Manufacturing Executives Remain Optimistic in 2023
It is no secret that the manufacturing industry has long been a state of limbo. Over the last decade, the industry has worked hard to overcome perceptions of manufacturing as a “dirty” industry to attract a new generation of workers and bridge the skills gap. More recently, the industry continues to battle a variety of supply chain disruptions and now is dealing with a slowing economy and signs of recession.
With that said, it’s time for some good news. A Jan. 2023 blog from Forbes has some very good news from those in the industry. A new poll conducted by Forbes, Xometry and Zogby shows that despite a variety of warning signs, 95% of manufacturing executives are optimistic. The nationwide survey conducted in December 2022 included 150 manufacturing executives. From a birds-eye view, 60% remarked that they see a “bright future” for the industry and 35% said they are seeing “light at the end of the tunnel.” Only 5% answered that the industry is “still in darkness.”
Such a cause for optimism could seem surprising when you consider the growing range of stressors felt throughout the industry such as ongoing concerns about COVID-19, inflation, supply chain issues and fears of recession. Despite this, the executives surveyed said sales and earnings were better in 2022 than in 2021. Only 10% reported a dip in sales. There was even a slight lessening in the number of executives who see a recession as likely. A previous poll conducted by the same group in August saw 92% of executives believing a recession was likely. The December poll found 87% predicting a recession.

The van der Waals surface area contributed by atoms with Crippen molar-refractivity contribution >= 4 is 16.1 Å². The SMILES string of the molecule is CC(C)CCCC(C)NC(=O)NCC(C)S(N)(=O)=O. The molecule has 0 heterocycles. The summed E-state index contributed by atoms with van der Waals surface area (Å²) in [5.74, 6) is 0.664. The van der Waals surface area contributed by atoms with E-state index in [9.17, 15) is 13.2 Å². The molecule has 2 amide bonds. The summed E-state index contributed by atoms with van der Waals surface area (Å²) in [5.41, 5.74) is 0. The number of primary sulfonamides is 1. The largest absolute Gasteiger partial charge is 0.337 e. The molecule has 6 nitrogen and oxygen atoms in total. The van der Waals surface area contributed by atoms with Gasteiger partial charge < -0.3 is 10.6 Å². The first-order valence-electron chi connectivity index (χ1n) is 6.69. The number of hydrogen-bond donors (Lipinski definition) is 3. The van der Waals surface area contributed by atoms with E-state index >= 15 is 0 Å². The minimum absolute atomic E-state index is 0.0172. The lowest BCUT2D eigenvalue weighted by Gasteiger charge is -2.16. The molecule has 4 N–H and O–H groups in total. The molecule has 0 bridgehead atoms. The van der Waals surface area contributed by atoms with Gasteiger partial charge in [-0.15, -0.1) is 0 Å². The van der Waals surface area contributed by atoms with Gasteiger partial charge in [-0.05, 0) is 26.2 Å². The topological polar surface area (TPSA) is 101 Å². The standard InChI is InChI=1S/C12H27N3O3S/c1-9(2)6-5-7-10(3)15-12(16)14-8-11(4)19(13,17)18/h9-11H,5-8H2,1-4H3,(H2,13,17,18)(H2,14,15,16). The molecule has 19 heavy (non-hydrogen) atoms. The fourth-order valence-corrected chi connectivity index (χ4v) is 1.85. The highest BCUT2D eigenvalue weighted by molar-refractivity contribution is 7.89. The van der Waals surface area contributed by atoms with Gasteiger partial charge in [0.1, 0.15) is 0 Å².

Year of Differentiation
One area where those surveyed were not in sync was in hiring and capital expenditures. Some of those surveyed plan for increases while others are considering cuts. There is also a difference in thought regarding hiring and spending. While the tech industry has seen its fair share of layoffs, the outlook is certainly brighter in manufacturing. 52% plan to hire in 2023 and 36% plan to remain at current staffing levels. Forbes hypothesized that based on this, 2023 could well be a year of differentiation.
What is certain is that with rising inflation, the majority of companies will be raising their prices. 89% of those surveyed will likely raise prices and 54% of those surveyed said they will “definitely or very likely” raise prices. This is consistent with the previous poll conducted in August. These price hikes will likely be between 5% and 15% with some looking at a higher 20% increase.
In other words, 2023 is shaping up to be yet another interesting year. The next 12 months have all of the markings of great potential for some while also offering a fair bit of challenge for others. Only time will tell.